These Ohio Voters Made Trump President. They're Still With Him

Bruce Logan is exactly the type of voter Donald Trump needed to reach, exactly where the President needs him.

A 70-year-old former salesman, Logan had been a registered independent who usually voted for Democratic candidates. Then, along came Trump, a brash businessman who was the anti-politician. The Youngstown resident registered last year as a Republican so that he could support Trump in his primary, and then worked to help him win the head-to-head general election against Hillary Clinton last year.

“He shoots straight from the gut. He’s not your typical politician,” Logan told TIME on Tuesday as he spent hours waiting in line to hear from the President directly at a rally. “He is exactly what this country needs right now.”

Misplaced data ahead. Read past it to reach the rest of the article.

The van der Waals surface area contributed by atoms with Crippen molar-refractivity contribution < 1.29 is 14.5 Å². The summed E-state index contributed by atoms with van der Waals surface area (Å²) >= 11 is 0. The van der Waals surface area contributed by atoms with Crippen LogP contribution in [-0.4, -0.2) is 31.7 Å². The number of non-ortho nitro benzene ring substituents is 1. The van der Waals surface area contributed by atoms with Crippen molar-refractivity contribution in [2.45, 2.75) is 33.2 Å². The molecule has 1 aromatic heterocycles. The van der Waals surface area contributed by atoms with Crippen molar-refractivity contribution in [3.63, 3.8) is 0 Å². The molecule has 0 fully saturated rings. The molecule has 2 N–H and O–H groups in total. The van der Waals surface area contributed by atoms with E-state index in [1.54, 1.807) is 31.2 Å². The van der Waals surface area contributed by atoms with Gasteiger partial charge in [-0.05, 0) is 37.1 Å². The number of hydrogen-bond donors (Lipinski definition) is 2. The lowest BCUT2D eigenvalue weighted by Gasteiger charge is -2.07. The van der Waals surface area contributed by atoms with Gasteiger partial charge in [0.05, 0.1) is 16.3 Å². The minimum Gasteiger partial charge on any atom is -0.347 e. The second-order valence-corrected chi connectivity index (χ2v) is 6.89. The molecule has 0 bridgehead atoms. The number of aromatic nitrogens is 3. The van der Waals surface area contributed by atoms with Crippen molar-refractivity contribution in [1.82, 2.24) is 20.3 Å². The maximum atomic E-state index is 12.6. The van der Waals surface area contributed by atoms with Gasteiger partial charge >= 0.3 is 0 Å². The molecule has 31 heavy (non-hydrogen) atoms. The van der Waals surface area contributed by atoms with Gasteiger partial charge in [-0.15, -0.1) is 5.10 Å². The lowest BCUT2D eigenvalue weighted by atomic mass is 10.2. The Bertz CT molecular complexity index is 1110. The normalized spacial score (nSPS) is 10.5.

Adds his wife, 68-year-old, Carol: “He’s the first politician with rocks.”

They are hardly alone here in this corner of northeast Ohio, a one-time Democratic stronghold that also once was a hub of the American steel industry. Plumes of soot once translated into cash for union members and the merchants they supported. As in other cities in the industrial Midwest, times got tough—so tough, in fact, Bruce Springsteen chronicled the city’s downturn on a 1995 album. Then, things kept getting worse.

Enter Trump, with promises that ignite the voters’ imaginations.

“We are reclaiming our heritage as a manufacturing nation again,” Trump said Tuesday night to a packed and adoring crowd inside a convention center on the banks of the Mahoning River.

The promises were, at times, utter fancy. Trump pushed $1 trillion in new infrastructure spending during the same speech with pledges of the largest tax cut in the nation’s history. Trump ignored the reality on the ground, where old abandoned factories are rusted and crumbling, even as tech incubators are expanding to handle highly skilled workers.